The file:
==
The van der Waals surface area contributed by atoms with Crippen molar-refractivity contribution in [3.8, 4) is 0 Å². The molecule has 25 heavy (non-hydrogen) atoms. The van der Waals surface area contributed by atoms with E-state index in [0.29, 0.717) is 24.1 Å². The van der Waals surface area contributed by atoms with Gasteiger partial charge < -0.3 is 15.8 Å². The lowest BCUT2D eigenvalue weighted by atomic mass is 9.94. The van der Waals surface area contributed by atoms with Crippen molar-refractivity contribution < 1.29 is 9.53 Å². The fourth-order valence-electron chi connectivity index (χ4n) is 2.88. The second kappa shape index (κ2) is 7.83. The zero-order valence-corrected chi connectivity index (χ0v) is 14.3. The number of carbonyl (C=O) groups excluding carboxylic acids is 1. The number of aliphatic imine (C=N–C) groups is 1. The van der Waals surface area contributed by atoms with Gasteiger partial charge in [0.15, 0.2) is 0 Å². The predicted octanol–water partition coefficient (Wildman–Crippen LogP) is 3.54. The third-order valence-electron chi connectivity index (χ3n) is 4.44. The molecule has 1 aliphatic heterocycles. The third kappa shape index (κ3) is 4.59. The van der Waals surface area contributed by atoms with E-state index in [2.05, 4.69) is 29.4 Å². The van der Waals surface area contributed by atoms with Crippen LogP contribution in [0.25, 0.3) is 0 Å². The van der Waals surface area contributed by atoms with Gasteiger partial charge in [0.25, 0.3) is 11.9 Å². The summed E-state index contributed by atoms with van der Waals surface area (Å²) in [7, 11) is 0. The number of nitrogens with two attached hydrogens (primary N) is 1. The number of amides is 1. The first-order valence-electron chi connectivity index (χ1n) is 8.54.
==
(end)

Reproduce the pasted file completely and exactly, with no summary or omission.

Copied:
The van der Waals surface area contributed by atoms with Crippen molar-refractivity contribution in [3.8, 4) is 0 Å². The molecule has 25 heavy (non-hydrogen) atoms. The van der Waals surface area contributed by atoms with E-state index in [0.29, 0.717) is 24.1 Å². The van der Waals surface area contributed by atoms with Gasteiger partial charge < -0.3 is 15.8 Å². The lowest BCUT2D eigenvalue weighted by atomic mass is 9.94. The van der Waals surface area contributed by atoms with Crippen molar-refractivity contribution < 1.29 is 9.53 Å². The fourth-order valence-electron chi connectivity index (χ4n) is 2.88. The second kappa shape index (κ2) is 7.83. The zero-order valence-corrected chi connectivity index (χ0v) is 14.3. The number of carbonyl (C=O) groups excluding carboxylic acids is 1. The number of aliphatic imine (C=N–C) groups is 1. The van der Waals surface area contributed by atoms with Gasteiger partial charge in [0.15, 0.2) is 0 Å². The predicted octanol–water partition coefficient (Wildman–Crippen LogP) is 3.54. The third-order valence-electron chi connectivity index (χ3n) is 4.44. The molecule has 1 aliphatic heterocycles. The third kappa shape index (κ3) is 4.59. The van der Waals surface area contributed by atoms with E-state index in [2.05, 4.69) is 29.4 Å². The van der Waals surface area contributed by atoms with Crippen LogP contribution in [0.25, 0.3) is 0 Å². The van der Waals surface area contributed by atoms with Gasteiger partial charge in [0.25, 0.3) is 11.9 Å². The summed E-state index contributed by atoms with van der Waals surface area (Å²) in [7, 11) is 0. The number of nitrogens with two attached hydrogens (primary N) is 1. The number of amides is 1. The first-order valence-electron chi connectivity index (χ1n) is 8.54.